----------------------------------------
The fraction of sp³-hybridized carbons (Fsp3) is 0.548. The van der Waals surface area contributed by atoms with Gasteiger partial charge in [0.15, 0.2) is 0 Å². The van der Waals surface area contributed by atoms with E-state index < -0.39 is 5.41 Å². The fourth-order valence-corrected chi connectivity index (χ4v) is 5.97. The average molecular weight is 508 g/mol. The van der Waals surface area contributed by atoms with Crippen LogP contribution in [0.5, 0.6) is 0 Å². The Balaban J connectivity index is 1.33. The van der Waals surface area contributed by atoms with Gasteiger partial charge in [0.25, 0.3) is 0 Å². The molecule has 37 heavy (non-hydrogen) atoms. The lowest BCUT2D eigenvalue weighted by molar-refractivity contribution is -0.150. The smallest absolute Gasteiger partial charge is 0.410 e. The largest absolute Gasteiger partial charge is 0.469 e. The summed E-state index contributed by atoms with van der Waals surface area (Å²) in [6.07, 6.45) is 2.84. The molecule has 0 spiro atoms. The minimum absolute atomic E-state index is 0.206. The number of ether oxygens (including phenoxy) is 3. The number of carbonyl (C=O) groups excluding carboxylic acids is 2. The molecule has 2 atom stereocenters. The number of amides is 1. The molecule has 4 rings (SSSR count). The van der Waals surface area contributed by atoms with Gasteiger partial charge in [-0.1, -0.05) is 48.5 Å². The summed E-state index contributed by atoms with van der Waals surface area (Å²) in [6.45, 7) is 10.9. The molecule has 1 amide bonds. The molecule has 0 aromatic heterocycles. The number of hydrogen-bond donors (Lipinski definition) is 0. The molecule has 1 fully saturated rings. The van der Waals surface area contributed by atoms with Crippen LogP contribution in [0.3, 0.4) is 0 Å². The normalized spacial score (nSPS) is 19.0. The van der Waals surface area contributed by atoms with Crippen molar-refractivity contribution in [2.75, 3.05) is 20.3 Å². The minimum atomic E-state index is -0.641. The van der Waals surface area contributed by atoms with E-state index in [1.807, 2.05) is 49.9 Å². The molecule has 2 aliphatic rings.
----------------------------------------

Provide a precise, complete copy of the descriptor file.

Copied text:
The fraction of sp³-hybridized carbons (Fsp3) is 0.548. The van der Waals surface area contributed by atoms with Gasteiger partial charge in [0.15, 0.2) is 0 Å². The van der Waals surface area contributed by atoms with E-state index < -0.39 is 5.41 Å². The fourth-order valence-corrected chi connectivity index (χ4v) is 5.97. The average molecular weight is 508 g/mol. The van der Waals surface area contributed by atoms with Crippen LogP contribution in [0.5, 0.6) is 0 Å². The Balaban J connectivity index is 1.33. The van der Waals surface area contributed by atoms with Gasteiger partial charge in [0.25, 0.3) is 0 Å². The molecule has 37 heavy (non-hydrogen) atoms. The lowest BCUT2D eigenvalue weighted by molar-refractivity contribution is -0.150. The smallest absolute Gasteiger partial charge is 0.410 e. The largest absolute Gasteiger partial charge is 0.469 e. The summed E-state index contributed by atoms with van der Waals surface area (Å²) in [6.07, 6.45) is 2.84. The molecule has 0 spiro atoms. The minimum absolute atomic E-state index is 0.206. The number of ether oxygens (including phenoxy) is 3. The number of carbonyl (C=O) groups excluding carboxylic acids is 2. The molecule has 2 atom stereocenters. The number of amides is 1. The molecule has 4 rings (SSSR count). The van der Waals surface area contributed by atoms with Gasteiger partial charge in [-0.1, -0.05) is 48.5 Å². The summed E-state index contributed by atoms with van der Waals surface area (Å²) in [6.45, 7) is 10.9. The molecule has 1 amide bonds. The molecule has 0 aromatic heterocycles. The number of hydrogen-bond donors (Lipinski definition) is 0. The molecule has 1 fully saturated rings. The van der Waals surface area contributed by atoms with Crippen LogP contribution in [0.3, 0.4) is 0 Å². The normalized spacial score (nSPS) is 19.0. The van der Waals surface area contributed by atoms with Crippen molar-refractivity contribution in [2.75, 3.05) is 20.3 Å². The minimum atomic E-state index is -0.641. The van der Waals surface area contributed by atoms with E-state index in [1.807, 2.05) is 49.9 Å². The molecule has 2 aliphatic rings.